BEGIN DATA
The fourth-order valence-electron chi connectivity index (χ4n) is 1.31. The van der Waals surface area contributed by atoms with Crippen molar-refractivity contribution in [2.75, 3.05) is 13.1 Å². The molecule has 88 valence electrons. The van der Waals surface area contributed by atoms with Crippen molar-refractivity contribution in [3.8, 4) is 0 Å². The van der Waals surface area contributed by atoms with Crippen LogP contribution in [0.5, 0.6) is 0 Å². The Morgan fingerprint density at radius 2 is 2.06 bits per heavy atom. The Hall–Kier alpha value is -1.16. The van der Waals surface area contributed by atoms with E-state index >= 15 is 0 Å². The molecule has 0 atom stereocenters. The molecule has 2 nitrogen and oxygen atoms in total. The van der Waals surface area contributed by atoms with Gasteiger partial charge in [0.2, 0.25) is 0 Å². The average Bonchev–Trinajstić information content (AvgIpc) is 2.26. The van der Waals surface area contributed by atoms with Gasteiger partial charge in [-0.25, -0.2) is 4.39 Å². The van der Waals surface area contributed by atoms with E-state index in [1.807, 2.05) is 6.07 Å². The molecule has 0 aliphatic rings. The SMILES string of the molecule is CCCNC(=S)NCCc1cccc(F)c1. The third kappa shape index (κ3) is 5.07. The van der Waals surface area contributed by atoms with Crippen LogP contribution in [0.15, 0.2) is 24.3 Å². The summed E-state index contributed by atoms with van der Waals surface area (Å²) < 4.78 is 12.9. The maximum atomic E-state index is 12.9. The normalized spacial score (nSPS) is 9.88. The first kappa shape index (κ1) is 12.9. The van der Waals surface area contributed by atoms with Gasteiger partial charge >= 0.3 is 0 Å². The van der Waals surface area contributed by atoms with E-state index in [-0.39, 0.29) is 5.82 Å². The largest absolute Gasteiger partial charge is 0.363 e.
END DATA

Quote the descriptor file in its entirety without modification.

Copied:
The fourth-order valence-electron chi connectivity index (χ4n) is 1.31. The van der Waals surface area contributed by atoms with Crippen molar-refractivity contribution in [2.75, 3.05) is 13.1 Å². The molecule has 88 valence electrons. The van der Waals surface area contributed by atoms with Crippen molar-refractivity contribution in [3.8, 4) is 0 Å². The van der Waals surface area contributed by atoms with Crippen LogP contribution in [0.5, 0.6) is 0 Å². The Morgan fingerprint density at radius 2 is 2.06 bits per heavy atom. The Hall–Kier alpha value is -1.16. The van der Waals surface area contributed by atoms with E-state index >= 15 is 0 Å². The molecule has 0 atom stereocenters. The molecule has 2 nitrogen and oxygen atoms in total. The van der Waals surface area contributed by atoms with Gasteiger partial charge in [0.2, 0.25) is 0 Å². The average Bonchev–Trinajstić information content (AvgIpc) is 2.26. The van der Waals surface area contributed by atoms with Gasteiger partial charge in [-0.25, -0.2) is 4.39 Å². The van der Waals surface area contributed by atoms with E-state index in [1.807, 2.05) is 6.07 Å². The molecule has 0 aliphatic rings. The SMILES string of the molecule is CCCNC(=S)NCCc1cccc(F)c1. The third kappa shape index (κ3) is 5.07. The van der Waals surface area contributed by atoms with Crippen LogP contribution in [0.15, 0.2) is 24.3 Å². The summed E-state index contributed by atoms with van der Waals surface area (Å²) < 4.78 is 12.9. The maximum atomic E-state index is 12.9. The normalized spacial score (nSPS) is 9.88. The first kappa shape index (κ1) is 12.9. The van der Waals surface area contributed by atoms with Gasteiger partial charge >= 0.3 is 0 Å². The van der Waals surface area contributed by atoms with E-state index in [-0.39, 0.29) is 5.82 Å². The largest absolute Gasteiger partial charge is 0.363 e.